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Convert audio to keyframes uses all audio in the comp instead of only one audio track.

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Magnus Hellmen
Convert audio to keyframes uses all audio in the comp instead of only one audio track.
on Jan 8, 2017 at 7:31:07 pm

I have dialogue from Audition for 3 animated characters in separate .wav files. After I've imported the audio tracks and selected convert audio to keyframes I do get a null object with a slider containing the key frames but for all my dialogue. It doesn't seem to matter what I have selected in the timeline. The idea is to get separate keyframes for each dialogue.

My solution was to create a separate comp with one audio track, build the keyframe track and then copy/paste it into the comp where the animating takes place. It takes a long time and seems a bad way to get it done.

What would be a better solution?


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Roei Tzoref
Re: Convert audio to keyframes uses all audio in the comp instead of only one audio track.
on Jan 14, 2017 at 1:51:20 pm

How do I go about making keyframes for only one specific .wav in a comp?
disable the audio switch for the layers you don't want to get included


Convert Audio To Keyframes Analyzes amplitude within the composition work area and creates keyframes to represent the audio. interestingly, it is not layer related, but will represent all the audio sources in your composition. you can have no layer selected and choose Animation->Keyframe assistant->convert audio to keyframes and it will include all active audio layers. so if you don't want a layer to get included, simply switch it's audio switch off.

more about it:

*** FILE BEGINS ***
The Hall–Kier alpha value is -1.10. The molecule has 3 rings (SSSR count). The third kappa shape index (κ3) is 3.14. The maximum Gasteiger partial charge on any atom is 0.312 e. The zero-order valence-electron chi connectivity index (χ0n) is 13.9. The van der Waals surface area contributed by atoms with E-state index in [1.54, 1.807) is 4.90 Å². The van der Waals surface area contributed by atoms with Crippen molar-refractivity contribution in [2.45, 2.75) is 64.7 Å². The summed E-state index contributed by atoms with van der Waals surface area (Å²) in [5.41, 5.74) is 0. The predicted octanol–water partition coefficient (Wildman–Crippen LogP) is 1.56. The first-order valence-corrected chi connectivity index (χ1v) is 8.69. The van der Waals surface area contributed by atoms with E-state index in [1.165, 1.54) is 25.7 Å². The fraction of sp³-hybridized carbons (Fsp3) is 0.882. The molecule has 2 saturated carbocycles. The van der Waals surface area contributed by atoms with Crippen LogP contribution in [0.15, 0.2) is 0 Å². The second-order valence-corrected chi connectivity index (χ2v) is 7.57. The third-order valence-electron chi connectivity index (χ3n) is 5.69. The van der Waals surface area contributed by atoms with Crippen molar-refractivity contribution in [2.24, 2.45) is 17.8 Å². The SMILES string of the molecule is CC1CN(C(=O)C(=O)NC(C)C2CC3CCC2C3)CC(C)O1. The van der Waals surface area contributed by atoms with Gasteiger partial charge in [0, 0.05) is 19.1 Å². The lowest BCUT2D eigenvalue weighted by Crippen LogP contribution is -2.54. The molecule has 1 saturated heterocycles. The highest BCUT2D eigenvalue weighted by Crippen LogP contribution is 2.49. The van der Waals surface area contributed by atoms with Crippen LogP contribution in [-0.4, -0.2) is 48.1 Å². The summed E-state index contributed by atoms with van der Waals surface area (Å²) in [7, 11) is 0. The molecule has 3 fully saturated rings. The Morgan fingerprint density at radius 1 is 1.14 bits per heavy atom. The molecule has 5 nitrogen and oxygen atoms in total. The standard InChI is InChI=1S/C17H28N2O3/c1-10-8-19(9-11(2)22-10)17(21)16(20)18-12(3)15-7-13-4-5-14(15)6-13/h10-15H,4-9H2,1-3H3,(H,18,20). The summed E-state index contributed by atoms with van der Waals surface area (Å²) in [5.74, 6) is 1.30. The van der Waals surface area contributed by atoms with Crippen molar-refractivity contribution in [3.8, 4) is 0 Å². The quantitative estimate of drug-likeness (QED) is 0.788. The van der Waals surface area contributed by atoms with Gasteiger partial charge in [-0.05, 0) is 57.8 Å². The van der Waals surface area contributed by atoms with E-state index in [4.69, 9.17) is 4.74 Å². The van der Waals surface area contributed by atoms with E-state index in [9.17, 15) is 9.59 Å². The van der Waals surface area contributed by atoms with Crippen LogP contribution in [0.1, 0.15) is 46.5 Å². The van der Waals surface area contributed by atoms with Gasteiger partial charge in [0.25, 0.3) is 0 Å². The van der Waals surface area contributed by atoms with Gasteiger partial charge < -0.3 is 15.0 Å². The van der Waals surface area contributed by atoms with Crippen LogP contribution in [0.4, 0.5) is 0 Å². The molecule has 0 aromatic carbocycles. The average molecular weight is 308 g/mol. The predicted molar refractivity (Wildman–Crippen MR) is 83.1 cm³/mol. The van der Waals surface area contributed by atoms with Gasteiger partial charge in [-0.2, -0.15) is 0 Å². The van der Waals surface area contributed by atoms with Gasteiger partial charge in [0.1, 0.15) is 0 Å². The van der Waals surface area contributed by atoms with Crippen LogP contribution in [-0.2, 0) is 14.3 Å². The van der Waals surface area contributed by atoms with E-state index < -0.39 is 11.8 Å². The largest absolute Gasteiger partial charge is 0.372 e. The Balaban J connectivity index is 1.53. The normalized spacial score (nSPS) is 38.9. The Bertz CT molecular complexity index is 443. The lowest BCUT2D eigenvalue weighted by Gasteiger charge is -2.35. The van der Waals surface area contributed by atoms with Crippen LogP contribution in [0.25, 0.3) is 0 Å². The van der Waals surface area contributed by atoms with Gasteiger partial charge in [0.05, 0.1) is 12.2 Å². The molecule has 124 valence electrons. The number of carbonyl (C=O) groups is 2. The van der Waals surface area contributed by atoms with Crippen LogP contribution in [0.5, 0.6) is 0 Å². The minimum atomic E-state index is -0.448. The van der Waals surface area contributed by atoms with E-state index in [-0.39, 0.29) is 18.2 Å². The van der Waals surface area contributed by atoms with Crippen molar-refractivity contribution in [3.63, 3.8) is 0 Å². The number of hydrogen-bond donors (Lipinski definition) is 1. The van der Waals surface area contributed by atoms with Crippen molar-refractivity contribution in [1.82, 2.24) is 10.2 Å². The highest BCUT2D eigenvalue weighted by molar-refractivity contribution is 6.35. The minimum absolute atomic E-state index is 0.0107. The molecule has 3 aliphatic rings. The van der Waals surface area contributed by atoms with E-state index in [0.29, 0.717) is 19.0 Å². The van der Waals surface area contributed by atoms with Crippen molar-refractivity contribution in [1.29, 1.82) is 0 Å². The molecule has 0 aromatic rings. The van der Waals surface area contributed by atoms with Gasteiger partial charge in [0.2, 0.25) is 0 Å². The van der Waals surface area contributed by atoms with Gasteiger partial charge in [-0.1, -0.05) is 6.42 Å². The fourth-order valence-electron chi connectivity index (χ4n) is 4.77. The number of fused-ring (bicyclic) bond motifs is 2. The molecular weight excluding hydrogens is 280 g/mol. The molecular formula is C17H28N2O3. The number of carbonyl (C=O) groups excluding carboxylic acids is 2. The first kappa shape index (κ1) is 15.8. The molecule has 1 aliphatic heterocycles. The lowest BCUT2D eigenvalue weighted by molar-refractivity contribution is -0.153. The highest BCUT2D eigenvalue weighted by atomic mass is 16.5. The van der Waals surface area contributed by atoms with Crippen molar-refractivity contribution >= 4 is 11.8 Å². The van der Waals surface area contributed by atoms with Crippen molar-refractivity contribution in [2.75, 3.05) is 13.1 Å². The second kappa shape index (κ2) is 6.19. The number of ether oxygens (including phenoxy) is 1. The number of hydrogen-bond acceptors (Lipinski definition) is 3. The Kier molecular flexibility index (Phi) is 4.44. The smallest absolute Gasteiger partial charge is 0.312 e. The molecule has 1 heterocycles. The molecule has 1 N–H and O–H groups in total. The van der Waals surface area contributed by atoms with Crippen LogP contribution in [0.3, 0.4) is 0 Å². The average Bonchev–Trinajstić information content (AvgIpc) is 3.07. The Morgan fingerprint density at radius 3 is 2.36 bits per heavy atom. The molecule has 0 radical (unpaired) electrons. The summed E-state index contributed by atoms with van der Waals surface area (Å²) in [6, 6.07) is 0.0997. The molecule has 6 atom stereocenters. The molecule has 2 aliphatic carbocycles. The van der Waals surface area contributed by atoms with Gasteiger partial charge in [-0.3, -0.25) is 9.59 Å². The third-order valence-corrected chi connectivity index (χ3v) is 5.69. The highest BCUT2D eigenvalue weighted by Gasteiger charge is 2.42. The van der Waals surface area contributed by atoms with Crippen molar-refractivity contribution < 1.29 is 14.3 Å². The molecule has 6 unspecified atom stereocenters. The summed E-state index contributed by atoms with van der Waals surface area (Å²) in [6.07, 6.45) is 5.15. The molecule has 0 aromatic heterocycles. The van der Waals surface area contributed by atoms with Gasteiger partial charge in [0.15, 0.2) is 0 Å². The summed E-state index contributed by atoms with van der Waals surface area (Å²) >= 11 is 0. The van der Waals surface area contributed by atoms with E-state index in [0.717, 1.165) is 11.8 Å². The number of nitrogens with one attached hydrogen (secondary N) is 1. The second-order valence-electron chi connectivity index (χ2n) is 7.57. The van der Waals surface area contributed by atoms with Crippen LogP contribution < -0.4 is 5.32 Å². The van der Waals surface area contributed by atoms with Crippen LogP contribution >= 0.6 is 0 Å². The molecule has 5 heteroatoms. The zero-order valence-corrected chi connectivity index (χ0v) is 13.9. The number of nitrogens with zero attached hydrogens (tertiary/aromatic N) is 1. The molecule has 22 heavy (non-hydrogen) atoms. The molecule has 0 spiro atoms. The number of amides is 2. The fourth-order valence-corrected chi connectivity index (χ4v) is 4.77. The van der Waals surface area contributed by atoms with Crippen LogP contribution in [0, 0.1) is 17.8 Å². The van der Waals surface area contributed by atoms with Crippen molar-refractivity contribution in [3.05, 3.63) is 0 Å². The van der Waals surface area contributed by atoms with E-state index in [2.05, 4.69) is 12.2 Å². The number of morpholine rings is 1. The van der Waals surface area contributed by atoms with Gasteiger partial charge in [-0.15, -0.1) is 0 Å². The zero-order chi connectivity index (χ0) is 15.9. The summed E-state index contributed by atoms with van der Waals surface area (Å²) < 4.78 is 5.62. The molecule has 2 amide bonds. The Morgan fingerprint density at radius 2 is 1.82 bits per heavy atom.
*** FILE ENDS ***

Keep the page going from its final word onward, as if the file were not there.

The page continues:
https://helpx.adobe.com/after-effects/using/assorted-animation-tools.html#c...

Roei Tzoref
After Effects Artist & Instructor
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Magnus Hellmen
Re: Convert audio to keyframes uses all audio in the comp instead of only one audio track.
on Jan 14, 2017 at 2:06:49 pm

Nice one, I figured it must be something like that! My solution was to place each audio clip in its own comp first.

Another interesting thing I noticed.
- I make a pre-comp containing my audio file and the key frame layer I've created.
- I then reference the key frame slider in a solid located in the parent comp, ie on the "outside" if you will.

If I now move this audio/keyframe comp on the parent comp timeline then only the audio part moves in time. They keyframes stay. So if for example I'm animating a mouth but I don't like the timing so I move the audio/keyframe comp forward on the time line, only the audio moves. So I now have a mouth blinking way ahead of the sound.

If I create the exact same setup except, the mouth solid is located inside the same comp as the keyframe layer and audio, I can move this entire package on the parent comp timeline and the mouth graphic + audio will move in time together and remain in sync.


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